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Old 04/12/2017, 09:43 PM   #13
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I bought a 32g biocube from a store that was already established. they set up my tank at home handed me my kits said self explanatory (HAHA). Few days later i brought home Shelley she died a month later. My nitrates and nitrites where always high then went down my PH did 5g water changes weekly with no change add purchem no change added a chocolate chip star fish no change so frustrating. Was told to add B supplement then Shelley died( i think by what i read was trying to molt i will admit i kept looking at her in her den with a flashlight(did i kill her by being nosey????). Few days ago i did a 10 gallon water change FINALLY not nitrites but now Alk is high so reduced B in half hope this helps. Want to get another mantis but want my tank right first. any advice would be great!!!!thank you
In the future you'll probably want to just start a new thread for a topic like this. As for your tank, do you have a skimmer? I'd recommend one if you don't. Otherwise try vinegar dosing or growing macroalgae to reduce nitrates. Water changes can help some but you'll want to try more than that. Best not to bother mantis shrimp while they molt, but I know it's hard not to. I would be certain not to add any supplements to my tank that I didn't fully understand.

Other questions, how much live rock do you have? flow? filters?


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Old 04/18/2017, 10:31 AM   #14
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Thank you for your reply.
the tank came with two rocks and live bedding not sure how much of each there is.
No skimmer was told i didnt need one.
flow what ever comes with the biocube 32 gallon tank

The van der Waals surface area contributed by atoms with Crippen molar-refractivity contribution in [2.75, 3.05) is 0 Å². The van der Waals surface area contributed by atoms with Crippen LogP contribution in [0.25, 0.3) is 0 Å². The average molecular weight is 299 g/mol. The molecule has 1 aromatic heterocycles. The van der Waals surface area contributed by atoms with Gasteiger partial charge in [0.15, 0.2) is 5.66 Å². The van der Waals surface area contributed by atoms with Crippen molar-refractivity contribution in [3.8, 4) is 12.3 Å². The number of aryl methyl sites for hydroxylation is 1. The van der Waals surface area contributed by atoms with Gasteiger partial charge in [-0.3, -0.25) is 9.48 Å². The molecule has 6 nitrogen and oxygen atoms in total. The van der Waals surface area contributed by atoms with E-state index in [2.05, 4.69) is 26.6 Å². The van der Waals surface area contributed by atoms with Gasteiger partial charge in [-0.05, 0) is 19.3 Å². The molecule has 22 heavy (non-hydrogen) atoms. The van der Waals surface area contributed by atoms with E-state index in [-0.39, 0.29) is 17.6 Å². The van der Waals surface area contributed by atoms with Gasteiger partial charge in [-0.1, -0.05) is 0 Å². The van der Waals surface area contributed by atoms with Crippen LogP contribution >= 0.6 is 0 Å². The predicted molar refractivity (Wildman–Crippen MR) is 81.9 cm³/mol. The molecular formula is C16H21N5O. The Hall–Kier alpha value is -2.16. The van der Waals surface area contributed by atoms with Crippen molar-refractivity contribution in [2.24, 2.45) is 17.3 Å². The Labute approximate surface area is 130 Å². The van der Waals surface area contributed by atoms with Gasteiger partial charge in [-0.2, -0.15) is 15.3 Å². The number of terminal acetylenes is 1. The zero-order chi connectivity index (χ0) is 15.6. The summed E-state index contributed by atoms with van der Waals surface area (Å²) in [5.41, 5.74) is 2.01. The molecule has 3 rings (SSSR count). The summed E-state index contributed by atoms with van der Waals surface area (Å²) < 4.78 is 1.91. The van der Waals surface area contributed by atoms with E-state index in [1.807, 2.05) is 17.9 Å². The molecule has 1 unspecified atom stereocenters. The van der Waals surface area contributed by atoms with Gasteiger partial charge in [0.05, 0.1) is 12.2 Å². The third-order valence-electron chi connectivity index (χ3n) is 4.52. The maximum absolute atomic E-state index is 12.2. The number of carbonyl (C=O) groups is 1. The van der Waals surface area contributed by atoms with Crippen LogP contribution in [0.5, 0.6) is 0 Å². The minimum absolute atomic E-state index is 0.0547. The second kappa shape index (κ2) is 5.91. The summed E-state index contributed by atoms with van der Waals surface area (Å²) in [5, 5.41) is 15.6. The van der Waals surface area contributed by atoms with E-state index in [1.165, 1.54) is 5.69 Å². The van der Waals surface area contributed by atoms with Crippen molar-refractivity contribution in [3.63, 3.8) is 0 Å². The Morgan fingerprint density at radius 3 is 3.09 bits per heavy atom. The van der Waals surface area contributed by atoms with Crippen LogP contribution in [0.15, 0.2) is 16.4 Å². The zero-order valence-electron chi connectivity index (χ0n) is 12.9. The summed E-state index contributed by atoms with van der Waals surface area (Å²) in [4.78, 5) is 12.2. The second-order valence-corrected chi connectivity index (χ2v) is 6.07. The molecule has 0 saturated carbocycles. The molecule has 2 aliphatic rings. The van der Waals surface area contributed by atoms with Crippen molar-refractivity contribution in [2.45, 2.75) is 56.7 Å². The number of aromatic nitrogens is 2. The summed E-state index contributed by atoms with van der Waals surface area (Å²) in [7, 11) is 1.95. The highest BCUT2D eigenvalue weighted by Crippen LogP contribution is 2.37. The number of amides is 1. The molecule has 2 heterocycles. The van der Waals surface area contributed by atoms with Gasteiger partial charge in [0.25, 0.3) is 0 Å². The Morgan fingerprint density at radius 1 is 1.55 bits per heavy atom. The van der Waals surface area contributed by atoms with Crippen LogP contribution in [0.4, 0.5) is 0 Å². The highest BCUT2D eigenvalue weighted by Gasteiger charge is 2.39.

filters are the biocube filters that lay in the back.


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Old 04/18/2017, 11:00 AM   #15
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i had a Chiragra mantis


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Old 04/18/2017, 07:24 PM   #16
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Thank you for your reply.
the tank came with two rocks and live bedding not sure how much of each there is.
No skimmer was told i didnt need one.
flow what ever comes with the biocube 32 gallon tank
filters are the biocube filters that lay in the back.
Skimmers are technically "nice-to-haves" but they are really important if you ever get a Peacock in my opinion. Regarding your mantis, there doesn't seem to be anything out of the ordinary, but if I were you I'd read all you can about tanks on this forum and elsewhere. Keeping everything simple is key. Read all you can, that's definitely what helped me the most!


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Old 04/21/2017, 07:44 AM   #17
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Thank you. i have found a lot of good information on this site and i do google everything when it comes to the water. Of course i would love to get where i can have my shrimp and introduce some beautiful coral but that is a whole other world seems like but i will go slow and will get there.


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Old 04/22/2017, 08:29 AM   #18
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Cool, a mantis shrimp/coral tank is awesome, but it is a lot of work. Learn all you can and be patient and you'll get there eventually.


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Old 05/09/2017, 08:45 AM   #19
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Can you give me a list of some trusted websites for learning more about Mantis Shrimp, particularly Peacocks?